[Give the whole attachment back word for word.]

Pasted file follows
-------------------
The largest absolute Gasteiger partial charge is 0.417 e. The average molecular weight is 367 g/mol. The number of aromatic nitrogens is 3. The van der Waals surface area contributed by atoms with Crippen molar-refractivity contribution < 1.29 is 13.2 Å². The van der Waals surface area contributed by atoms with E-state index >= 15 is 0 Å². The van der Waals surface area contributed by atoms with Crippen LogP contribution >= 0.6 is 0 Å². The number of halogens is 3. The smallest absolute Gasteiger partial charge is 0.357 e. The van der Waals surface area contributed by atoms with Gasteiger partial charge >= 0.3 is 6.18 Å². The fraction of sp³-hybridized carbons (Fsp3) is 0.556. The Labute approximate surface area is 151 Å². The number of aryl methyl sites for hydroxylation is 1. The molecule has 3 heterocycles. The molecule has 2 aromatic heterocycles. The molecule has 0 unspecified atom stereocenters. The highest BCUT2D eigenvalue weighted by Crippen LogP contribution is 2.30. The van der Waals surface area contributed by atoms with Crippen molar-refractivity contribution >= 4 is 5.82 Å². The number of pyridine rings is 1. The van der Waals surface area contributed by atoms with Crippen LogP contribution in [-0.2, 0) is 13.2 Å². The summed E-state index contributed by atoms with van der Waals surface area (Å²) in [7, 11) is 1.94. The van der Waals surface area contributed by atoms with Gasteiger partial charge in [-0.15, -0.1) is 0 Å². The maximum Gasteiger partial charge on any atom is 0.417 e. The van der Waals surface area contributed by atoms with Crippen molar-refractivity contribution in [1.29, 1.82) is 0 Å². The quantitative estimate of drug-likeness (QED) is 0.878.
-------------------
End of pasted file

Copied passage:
The largest absolute Gasteiger partial charge is 0.417 e. The average molecular weight is 367 g/mol. The number of aromatic nitrogens is 3. The van der Waals surface area contributed by atoms with Crippen molar-refractivity contribution < 1.29 is 13.2 Å². The van der Waals surface area contributed by atoms with E-state index >= 15 is 0 Å². The van der Waals surface area contributed by atoms with Crippen LogP contribution >= 0.6 is 0 Å². The number of halogens is 3. The smallest absolute Gasteiger partial charge is 0.357 e. The van der Waals surface area contributed by atoms with Gasteiger partial charge >= 0.3 is 6.18 Å². The fraction of sp³-hybridized carbons (Fsp3) is 0.556. The Labute approximate surface area is 151 Å². The number of aryl methyl sites for hydroxylation is 1. The molecule has 3 heterocycles. The molecule has 2 aromatic heterocycles. The molecule has 0 unspecified atom stereocenters. The highest BCUT2D eigenvalue weighted by Crippen LogP contribution is 2.30. The van der Waals surface area contributed by atoms with Crippen molar-refractivity contribution >= 4 is 5.82 Å². The number of pyridine rings is 1. The van der Waals surface area contributed by atoms with Crippen LogP contribution in [-0.2, 0) is 13.2 Å². The summed E-state index contributed by atoms with van der Waals surface area (Å²) in [7, 11) is 1.94. The van der Waals surface area contributed by atoms with Gasteiger partial charge in [-0.15, -0.1) is 0 Å². The maximum Gasteiger partial charge on any atom is 0.417 e. The van der Waals surface area contributed by atoms with Crippen molar-refractivity contribution in [1.29, 1.82) is 0 Å². The quantitative estimate of drug-likeness (QED) is 0.878.